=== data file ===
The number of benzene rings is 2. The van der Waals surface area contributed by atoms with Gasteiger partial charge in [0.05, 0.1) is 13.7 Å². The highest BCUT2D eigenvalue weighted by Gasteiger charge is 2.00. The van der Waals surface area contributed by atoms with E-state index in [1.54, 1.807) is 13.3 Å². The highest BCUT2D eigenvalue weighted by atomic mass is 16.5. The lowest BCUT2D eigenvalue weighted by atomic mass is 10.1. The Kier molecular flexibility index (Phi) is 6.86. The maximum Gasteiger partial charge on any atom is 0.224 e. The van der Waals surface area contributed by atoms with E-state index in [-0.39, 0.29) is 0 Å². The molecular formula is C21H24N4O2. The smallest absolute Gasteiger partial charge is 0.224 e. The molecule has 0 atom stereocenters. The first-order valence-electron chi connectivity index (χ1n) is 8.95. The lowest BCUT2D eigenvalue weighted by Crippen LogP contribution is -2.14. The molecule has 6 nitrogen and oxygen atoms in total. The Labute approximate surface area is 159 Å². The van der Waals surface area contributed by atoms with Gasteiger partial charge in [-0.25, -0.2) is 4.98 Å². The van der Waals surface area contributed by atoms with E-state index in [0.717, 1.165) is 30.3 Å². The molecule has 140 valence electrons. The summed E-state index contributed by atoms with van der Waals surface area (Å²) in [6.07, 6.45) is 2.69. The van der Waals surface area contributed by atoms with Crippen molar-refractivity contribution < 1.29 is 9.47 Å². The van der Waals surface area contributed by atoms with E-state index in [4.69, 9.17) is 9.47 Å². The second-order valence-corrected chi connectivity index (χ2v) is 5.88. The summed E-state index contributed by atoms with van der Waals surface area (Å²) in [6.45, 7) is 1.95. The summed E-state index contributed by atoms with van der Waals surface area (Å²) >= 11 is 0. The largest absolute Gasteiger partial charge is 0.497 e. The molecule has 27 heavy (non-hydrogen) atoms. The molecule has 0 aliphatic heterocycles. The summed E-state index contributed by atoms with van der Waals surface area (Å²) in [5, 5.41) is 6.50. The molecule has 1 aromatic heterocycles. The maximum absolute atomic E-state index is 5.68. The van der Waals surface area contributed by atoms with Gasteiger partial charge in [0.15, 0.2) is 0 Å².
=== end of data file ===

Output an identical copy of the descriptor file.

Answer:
The number of benzene rings is 2. The van der Waals surface area contributed by atoms with Gasteiger partial charge in [0.05, 0.1) is 13.7 Å². The highest BCUT2D eigenvalue weighted by Gasteiger charge is 2.00. The van der Waals surface area contributed by atoms with E-state index in [1.54, 1.807) is 13.3 Å². The highest BCUT2D eigenvalue weighted by atomic mass is 16.5. The lowest BCUT2D eigenvalue weighted by atomic mass is 10.1. The Kier molecular flexibility index (Phi) is 6.86. The maximum Gasteiger partial charge on any atom is 0.224 e. The van der Waals surface area contributed by atoms with E-state index in [-0.39, 0.29) is 0 Å². The molecular formula is C21H24N4O2. The smallest absolute Gasteiger partial charge is 0.224 e. The molecule has 0 atom stereocenters. The first-order valence-electron chi connectivity index (χ1n) is 8.95. The lowest BCUT2D eigenvalue weighted by Crippen LogP contribution is -2.14. The molecule has 6 nitrogen and oxygen atoms in total. The Labute approximate surface area is 159 Å². The van der Waals surface area contributed by atoms with Gasteiger partial charge in [-0.25, -0.2) is 4.98 Å². The van der Waals surface area contributed by atoms with E-state index in [0.717, 1.165) is 30.3 Å². The molecule has 140 valence electrons. The summed E-state index contributed by atoms with van der Waals surface area (Å²) in [6.07, 6.45) is 2.69. The van der Waals surface area contributed by atoms with Crippen molar-refractivity contribution < 1.29 is 9.47 Å². The van der Waals surface area contributed by atoms with E-state index in [4.69, 9.17) is 9.47 Å². The second-order valence-corrected chi connectivity index (χ2v) is 5.88. The summed E-state index contributed by atoms with van der Waals surface area (Å²) in [6.45, 7) is 1.95. The summed E-state index contributed by atoms with van der Waals surface area (Å²) >= 11 is 0. The largest absolute Gasteiger partial charge is 0.497 e. The molecule has 27 heavy (non-hydrogen) atoms. The molecule has 0 aliphatic heterocycles. The summed E-state index contributed by atoms with van der Waals surface area (Å²) in [5, 5.41) is 6.50. The molecule has 1 aromatic heterocycles. The maximum absolute atomic E-state index is 5.68. The van der Waals surface area contributed by atoms with Gasteiger partial charge in [0.15, 0.2) is 0 Å².